When I was in my forties, a civic-minded resident nominated me for a seat on the board of a progressive charitable organization in Boston, a worthy cause with a commitment to economic, educational, and legal advocacy for women and families in urban settings since 1877.
Monthly meetings were scheduled for mid-afternoons in downtown Boston. I took the train in from Salem, leaving my law office for the better part of the day.
I was immediately assigned to a committee, an essential part of board membership. This involved a second monthly meeting in Boston.
The members of the board, connected with the organization for years, were deeply involved in its mission. They were largely residents of Boston and active members of the social scene and its philanthropic endeavors. They utilized their considerable network of contacts to extend invitations to fund-raising events.
I dutifully attempted to learn the ins and outs and fulfill the tasks assigned me. But I felt strangely alienated from the experience. This was an established world of career volunteerism, a significant, in fact indispensable, factor in the social, cultural, and economic fabric of the city. I was a commuter, dropping in but not enough to connect in a meaningful way.
Then, the annual fund-raising campaign began in earnest, the centerpiece of board activity. The chairwoman emphasized the importance of one-hundred percent participation by board members not only to actively solicit donations but to set an example of generosity for other potential contributors. This is normal for charitable boards. But it was not normal for me.
I understood that the way these organizations operate makes the world go round, supporting museums, orchestras, libraries, hospitals, botanical gardens, safety net resources like Rosie’s Place or Big Brother/Big Sister agencies. The impressive army of professional volunteers is highly motivated, focused, and well-oiled.
From that point, I knew I was out of my league. Building a law practice and meeting court deadlines. Striving mightily to balance the demands of career and family life. Trying to save for our children’s college educations and supporting our temple. Spending two days each month commuting into the city in a ritual that provoked increasing anxiety. Avoiding the decision to drop out because I would embarrass the woman who had convinced the board to take on the hotshot North Shore attorney.
I felt reluctant to admit lack of distinction in my new role. I stoically endured instead of facing my mconcerns and cutting my losses. I soldiered on, sensing an imaginary gun to my head.
As an experiment, I drafted a “mock” letter to the board detailing my struggles. Thankfully, I edited it down to omit the apologetic litany. But it was useful to see in black and white what it actually looked like to resign. No one questioned my loyalty or asked me to leave. Writing empowered me to find my voice and clear my path forward.
I composed my final version of the resignation letter and sent it off, with a separate note of appreciation to my sponsor. I felt a huge sense of relief and freedom. I did not fit in no matter how hard I tried.
I regained my confidence and a few years later moved on to become a founder, along with a group of like-minded families, of a non-profit Montessori School north of Boston. This started out as a grass-roots movement, originating with a crisis at another school. We shared a vision that inspired us to give everything we had to make it happen.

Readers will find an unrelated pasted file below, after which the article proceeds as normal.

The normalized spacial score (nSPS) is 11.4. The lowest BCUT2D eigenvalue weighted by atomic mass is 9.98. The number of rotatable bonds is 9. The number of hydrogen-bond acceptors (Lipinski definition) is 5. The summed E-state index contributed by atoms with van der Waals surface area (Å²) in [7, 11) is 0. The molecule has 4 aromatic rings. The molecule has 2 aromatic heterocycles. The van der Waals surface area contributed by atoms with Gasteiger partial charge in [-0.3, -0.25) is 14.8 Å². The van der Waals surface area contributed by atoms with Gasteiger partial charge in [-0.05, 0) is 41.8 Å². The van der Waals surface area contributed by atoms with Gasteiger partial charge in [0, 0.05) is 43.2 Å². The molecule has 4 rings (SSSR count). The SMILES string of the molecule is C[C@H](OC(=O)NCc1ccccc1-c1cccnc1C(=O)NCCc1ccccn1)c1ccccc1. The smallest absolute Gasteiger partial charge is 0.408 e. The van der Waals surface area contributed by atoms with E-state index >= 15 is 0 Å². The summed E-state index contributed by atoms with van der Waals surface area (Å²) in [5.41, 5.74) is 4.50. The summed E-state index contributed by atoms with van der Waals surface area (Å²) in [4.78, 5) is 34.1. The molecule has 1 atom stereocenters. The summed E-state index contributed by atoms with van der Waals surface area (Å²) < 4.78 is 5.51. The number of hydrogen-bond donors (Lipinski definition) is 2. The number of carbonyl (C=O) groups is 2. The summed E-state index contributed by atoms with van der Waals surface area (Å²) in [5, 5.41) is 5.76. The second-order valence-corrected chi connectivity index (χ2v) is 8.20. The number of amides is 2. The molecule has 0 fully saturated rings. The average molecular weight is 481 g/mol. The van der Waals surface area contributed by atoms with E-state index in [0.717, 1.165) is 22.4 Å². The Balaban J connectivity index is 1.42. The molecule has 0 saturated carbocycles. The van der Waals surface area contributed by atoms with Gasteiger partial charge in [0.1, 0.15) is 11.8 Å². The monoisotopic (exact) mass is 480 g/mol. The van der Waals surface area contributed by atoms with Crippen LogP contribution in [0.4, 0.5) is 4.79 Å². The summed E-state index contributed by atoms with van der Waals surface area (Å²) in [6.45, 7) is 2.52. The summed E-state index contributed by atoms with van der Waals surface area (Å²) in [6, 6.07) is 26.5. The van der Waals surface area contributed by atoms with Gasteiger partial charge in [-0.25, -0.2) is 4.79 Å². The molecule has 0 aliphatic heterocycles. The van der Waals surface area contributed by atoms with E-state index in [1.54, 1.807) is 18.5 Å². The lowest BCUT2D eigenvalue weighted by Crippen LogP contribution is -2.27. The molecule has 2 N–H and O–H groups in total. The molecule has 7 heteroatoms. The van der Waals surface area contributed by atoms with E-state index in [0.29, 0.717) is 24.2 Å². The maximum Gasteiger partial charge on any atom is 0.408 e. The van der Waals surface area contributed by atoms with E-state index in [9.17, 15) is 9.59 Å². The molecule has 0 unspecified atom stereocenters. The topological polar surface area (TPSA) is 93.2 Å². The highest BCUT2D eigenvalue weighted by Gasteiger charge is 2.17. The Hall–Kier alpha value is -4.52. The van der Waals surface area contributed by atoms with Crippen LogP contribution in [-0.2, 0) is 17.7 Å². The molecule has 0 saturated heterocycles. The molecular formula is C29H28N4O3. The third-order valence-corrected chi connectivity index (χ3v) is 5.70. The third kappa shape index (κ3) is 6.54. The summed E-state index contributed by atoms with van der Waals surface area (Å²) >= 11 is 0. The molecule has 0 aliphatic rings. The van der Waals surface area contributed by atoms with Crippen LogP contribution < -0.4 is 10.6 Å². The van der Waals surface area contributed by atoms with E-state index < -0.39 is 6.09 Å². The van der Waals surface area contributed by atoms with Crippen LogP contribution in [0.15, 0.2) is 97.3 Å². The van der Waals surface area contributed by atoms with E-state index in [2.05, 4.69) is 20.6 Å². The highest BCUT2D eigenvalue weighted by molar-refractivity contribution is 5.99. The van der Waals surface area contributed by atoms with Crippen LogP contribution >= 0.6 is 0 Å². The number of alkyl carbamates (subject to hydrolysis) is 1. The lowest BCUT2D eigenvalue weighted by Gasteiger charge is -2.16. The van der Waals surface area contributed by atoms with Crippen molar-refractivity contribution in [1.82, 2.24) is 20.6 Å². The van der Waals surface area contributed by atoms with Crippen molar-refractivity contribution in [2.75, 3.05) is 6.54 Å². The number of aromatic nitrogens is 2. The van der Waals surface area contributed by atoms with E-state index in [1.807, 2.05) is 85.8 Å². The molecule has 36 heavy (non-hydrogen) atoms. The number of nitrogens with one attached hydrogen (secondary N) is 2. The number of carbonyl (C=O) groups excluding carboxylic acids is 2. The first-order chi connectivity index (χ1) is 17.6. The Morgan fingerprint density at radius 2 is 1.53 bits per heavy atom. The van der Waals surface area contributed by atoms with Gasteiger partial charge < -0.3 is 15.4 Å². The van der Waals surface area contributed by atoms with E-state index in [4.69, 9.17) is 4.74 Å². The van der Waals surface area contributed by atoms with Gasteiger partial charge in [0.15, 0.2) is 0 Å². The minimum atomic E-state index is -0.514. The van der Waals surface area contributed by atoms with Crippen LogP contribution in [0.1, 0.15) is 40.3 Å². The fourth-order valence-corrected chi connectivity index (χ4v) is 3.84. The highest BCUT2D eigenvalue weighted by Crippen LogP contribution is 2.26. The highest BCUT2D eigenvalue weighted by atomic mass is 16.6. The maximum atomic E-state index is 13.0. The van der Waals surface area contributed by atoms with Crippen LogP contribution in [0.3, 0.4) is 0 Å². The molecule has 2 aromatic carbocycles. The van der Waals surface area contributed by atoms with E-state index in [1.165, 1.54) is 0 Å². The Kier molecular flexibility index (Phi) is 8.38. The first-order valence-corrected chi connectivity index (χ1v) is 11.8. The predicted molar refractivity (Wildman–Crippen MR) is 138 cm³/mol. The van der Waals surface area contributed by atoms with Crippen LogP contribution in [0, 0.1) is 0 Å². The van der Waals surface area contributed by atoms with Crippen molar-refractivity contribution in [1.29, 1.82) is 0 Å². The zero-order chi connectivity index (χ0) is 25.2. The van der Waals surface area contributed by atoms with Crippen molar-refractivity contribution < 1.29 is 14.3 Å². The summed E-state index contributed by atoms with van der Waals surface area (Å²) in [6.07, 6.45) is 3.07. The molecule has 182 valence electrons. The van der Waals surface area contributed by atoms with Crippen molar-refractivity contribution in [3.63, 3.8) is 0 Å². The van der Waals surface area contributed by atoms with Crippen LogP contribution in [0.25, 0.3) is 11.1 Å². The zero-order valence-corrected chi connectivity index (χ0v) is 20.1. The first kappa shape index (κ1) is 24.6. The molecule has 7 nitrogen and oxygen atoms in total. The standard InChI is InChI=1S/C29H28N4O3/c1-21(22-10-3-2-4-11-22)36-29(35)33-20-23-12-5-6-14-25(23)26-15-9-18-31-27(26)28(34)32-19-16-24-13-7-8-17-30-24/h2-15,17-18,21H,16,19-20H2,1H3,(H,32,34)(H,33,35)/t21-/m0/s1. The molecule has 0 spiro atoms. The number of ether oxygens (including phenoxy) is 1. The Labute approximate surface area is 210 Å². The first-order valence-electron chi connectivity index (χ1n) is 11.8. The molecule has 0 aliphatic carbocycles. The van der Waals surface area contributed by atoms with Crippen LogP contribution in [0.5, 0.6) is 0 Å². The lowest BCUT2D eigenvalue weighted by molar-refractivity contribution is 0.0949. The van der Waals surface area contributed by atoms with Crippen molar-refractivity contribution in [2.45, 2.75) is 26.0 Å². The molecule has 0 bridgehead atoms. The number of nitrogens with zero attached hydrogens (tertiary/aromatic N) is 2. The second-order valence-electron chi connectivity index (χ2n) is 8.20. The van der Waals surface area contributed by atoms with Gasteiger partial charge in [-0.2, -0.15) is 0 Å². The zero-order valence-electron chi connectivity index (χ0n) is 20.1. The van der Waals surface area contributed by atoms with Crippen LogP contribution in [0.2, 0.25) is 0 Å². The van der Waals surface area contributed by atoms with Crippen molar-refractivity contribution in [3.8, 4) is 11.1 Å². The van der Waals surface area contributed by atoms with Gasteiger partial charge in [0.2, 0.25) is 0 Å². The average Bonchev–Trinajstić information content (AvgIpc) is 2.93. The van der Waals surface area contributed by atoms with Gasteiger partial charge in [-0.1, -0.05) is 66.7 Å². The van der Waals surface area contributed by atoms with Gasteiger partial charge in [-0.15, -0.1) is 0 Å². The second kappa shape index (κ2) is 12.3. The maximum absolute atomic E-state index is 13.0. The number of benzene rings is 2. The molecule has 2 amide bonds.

Just before the school was set to open, we were slapped with a lawsuit and preliminary court injunction by the former employer of our teaching staff, claiming that the teachers were violating their contracts.
On the day of the hearing, we filled the courtroom, watching our fate played out in a drama more compelling than an episode of LA Law. The outcome was crucial — a continuation of the injunction would effectively close down the school and force the parents to enroll their children elsewhere.
Several days later, we received notification that the judge had ruled in our favor, dissolving the restraining order and allowing our school to open. The next morning, we accompanied our daughter to her delayed first day of first grade, dressed in her plaid outfit and carrying her brand new insulated lunch bag.
Over the years, we expanded from kindergarten to the eighth grade. We raised funds and designed a new building located on the grounds of a nearby college campus. If you were to ask me to name my proudest public accomplishment, it would be the part I played in the creation of a school in the revered Maria Montessori tradition.
And we did this in the late 1980s without cellphones, email, or texting, instead meeting at each other’s homes or talking on the telephone late into the evening, careening from crisis to crisis, from lawsuits to bee’s nests in the rafters.
Inconvenient detours may turn out to be the best possible path after all. I had attended enough meetings of the Boston philanthropic organization over the course of that challenging year to learn the basic workings of a non-profit board and to observe a model of effective board leadership.
I drew heavily on that experience when I was elected to serve as Chairman of the Board of Trustees of the newly founded school, approved by the local Board of Education and building inspector all the way up to the Secretary of State and Department of Education.
But my heart was in it this time, and I was on fire with passion for my cause.
*** School logo designed by CMS parent Deborah Disston